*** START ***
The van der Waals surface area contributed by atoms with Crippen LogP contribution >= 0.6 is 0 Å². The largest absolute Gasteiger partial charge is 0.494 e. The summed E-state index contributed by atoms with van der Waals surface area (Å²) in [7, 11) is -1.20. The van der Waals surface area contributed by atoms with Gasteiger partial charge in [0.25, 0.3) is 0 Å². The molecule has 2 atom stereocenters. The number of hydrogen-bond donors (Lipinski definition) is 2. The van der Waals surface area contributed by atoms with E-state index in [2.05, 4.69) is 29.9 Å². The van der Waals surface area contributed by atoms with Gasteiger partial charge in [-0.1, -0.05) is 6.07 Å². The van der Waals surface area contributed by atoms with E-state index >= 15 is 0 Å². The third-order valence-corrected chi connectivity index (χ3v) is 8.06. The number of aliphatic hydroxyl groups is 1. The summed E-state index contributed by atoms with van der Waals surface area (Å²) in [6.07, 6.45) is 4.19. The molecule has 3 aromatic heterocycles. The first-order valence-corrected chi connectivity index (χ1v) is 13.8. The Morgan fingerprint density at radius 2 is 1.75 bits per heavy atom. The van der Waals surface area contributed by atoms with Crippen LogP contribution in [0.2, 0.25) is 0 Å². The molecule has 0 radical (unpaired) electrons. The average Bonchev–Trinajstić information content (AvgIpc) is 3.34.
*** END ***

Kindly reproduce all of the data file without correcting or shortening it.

The van der Waals surface area contributed by atoms with Crippen LogP contribution >= 0.6 is 0 Å². The largest absolute Gasteiger partial charge is 0.494 e. The summed E-state index contributed by atoms with van der Waals surface area (Å²) in [7, 11) is -1.20. The van der Waals surface area contributed by atoms with Gasteiger partial charge in [0.25, 0.3) is 0 Å². The molecule has 2 atom stereocenters. The number of hydrogen-bond donors (Lipinski definition) is 2. The van der Waals surface area contributed by atoms with E-state index in [2.05, 4.69) is 29.9 Å². The van der Waals surface area contributed by atoms with Gasteiger partial charge in [-0.1, -0.05) is 6.07 Å². The van der Waals surface area contributed by atoms with E-state index >= 15 is 0 Å². The third-order valence-corrected chi connectivity index (χ3v) is 8.06. The number of aliphatic hydroxyl groups is 1. The summed E-state index contributed by atoms with van der Waals surface area (Å²) in [6.07, 6.45) is 4.19. The molecule has 3 aromatic heterocycles. The first-order valence-corrected chi connectivity index (χ1v) is 13.8. The Morgan fingerprint density at radius 2 is 1.75 bits per heavy atom. The van der Waals surface area contributed by atoms with Crippen LogP contribution in [0.2, 0.25) is 0 Å². The molecule has 0 radical (unpaired) electrons. The average Bonchev–Trinajstić information content (AvgIpc) is 3.34.